I just came across an ongoing debate between Bryan Caplan and Robin Hanson. The usually razor-sharp Caplan may be out of his element on this one, as he responds again to Hanson's response here. It will be fun to share some thoughts on this. First, here's a sliver of Caplan's position:
In any case, suppose we took neurology as seriously as Robin claims to. The right lesson to draw would be that thoughts and feelings require a biological brain. There's no way you can dissect a brain, then infer that a computer program that simulated that brain would really be conscious. That makes about as much sense as dissecting a human brain, then inferring that a computer program that simulated a brain could, like a real brain, be poured over a fire to extinguish it.
Philosophy is not for everyone. Nor is it, generally, for economists. But let me see if I can offer a few pointers to those, like Caplan, who would wade into these debates:
First, if you believe in disembodied souls, this is not the debate for you. Why? Because a commitment to the existence to non-physical substances is not something we can argue about unless we can agree on the meaning of terms like 'physical' and 'substance'--i.e. a basic agreement on what it means to be physical. A substance is a) something that exists, and b) something that is causally efficacious. Turns out both of these are necessary properties of physical things. The Cartesian would disagree with such tautologies for reasons of faith in souls. And faith is usually a philosophical conversation killer.
Now, let's see if I can dredge up basic criteria for physicalism (that way we don't have to trifle with lingering Cartesianism) and let the debate be about the relationship between mental and physical properties. I seem to remember some criteria, though admittedly it has been over a decade since I did any work on this:
I) That which exists, is physical, which is also to be causal. For something to be physical is to exert itself causally in the universe -- some how, some way. Descartes spoke of "substances" that were non-physical, causally interacting with the world through the "penial gland". But as we said above, this is absurd. That which exists is physical. Similarly, the universe is causally closed--that is, no physical event has a cause outside of the physical domain (e.g. what's wrong with Cartesianism). Ps can cause Ps and Ps can cause Ms. But no Ms can cause anything.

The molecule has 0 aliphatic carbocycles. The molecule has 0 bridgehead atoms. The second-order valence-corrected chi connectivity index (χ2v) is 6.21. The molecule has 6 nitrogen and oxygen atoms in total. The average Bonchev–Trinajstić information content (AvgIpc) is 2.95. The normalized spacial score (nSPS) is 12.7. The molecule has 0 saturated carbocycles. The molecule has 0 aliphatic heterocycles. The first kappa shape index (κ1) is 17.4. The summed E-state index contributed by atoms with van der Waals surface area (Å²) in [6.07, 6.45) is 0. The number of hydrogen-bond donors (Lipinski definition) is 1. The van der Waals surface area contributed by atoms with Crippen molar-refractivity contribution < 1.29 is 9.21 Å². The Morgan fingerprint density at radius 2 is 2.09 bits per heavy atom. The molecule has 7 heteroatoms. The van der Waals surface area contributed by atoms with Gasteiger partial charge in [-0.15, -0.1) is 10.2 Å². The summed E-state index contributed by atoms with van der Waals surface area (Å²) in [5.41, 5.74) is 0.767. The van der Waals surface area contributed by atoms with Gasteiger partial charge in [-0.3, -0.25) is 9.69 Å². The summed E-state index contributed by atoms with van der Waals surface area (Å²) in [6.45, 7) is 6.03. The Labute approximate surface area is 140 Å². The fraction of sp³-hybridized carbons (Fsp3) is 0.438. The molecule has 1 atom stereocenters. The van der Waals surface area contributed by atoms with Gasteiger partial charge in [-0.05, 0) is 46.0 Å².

II) Supervenience.The mental supervenes on the physical. The relationship of supervenience is critical because it unpacks the tight ontological connection between some mental state M and the underlying physical state P (for, say, experience z). Any change in M will necessitate a change in underlying P, but not the reverse. The supervenience relationship is asymmetrical for the reasons Hanson suggests. (For example: silicon or other substances could instantiate certain causal-physical properties normally instantiated by biological gray matter. Bryan's software example is unideal because it intuitively distracts us from how M would be instantiated in the new P stuff (call it P'.) After all, lines of code are not instantiators, but information about what is to be instantiated in some physical stuff--like an android.
III) Dependency. The mental is dependent on the physical in the sense that no mental event can arise independently of some causal-physical substrate.
It may seem as if I'm being unfair with these criteria. But these seem to me to be basics of any respectable mind-body physicalism. So, Hanson may be correct that life extension is possible through replicating causal-physical processes a la functionalism. In fact, the real arguments lie in questions of whether mental properties are identical with causal-physical properties of the brain (rather than m/p identity of early physicalism). Hanson's life extension is basically a functionalist view, where the causal-physical properties of, say, "Bryan Caplan" are preserved (where "Bryan Caplan" is the sum of all the M(s)).
Now, there are associated problems of identity -- such as the persistence problem Hanson highlights in this video. But these are mostly separate problems. We may have to live with the fact that the referent "Bryan Caplan" is a collection of mental properties that are identical with certain causal-physical processes--all of which can be duplicated (even replicated time and again) in other forms of matter. (Imagine a bifurcating tree of Bryan Caplans, each of which will have their own superscripts (prime, double-prime, etc.) after replication.) In any case, I think all this boils down to the fact that Robin Hanson is a functionalist and Bryan Caplan is a dualist, who, unless he espouses some slippery (and obscure) form of dualism (like Chalmers's) believes in, well, spirits in the material world.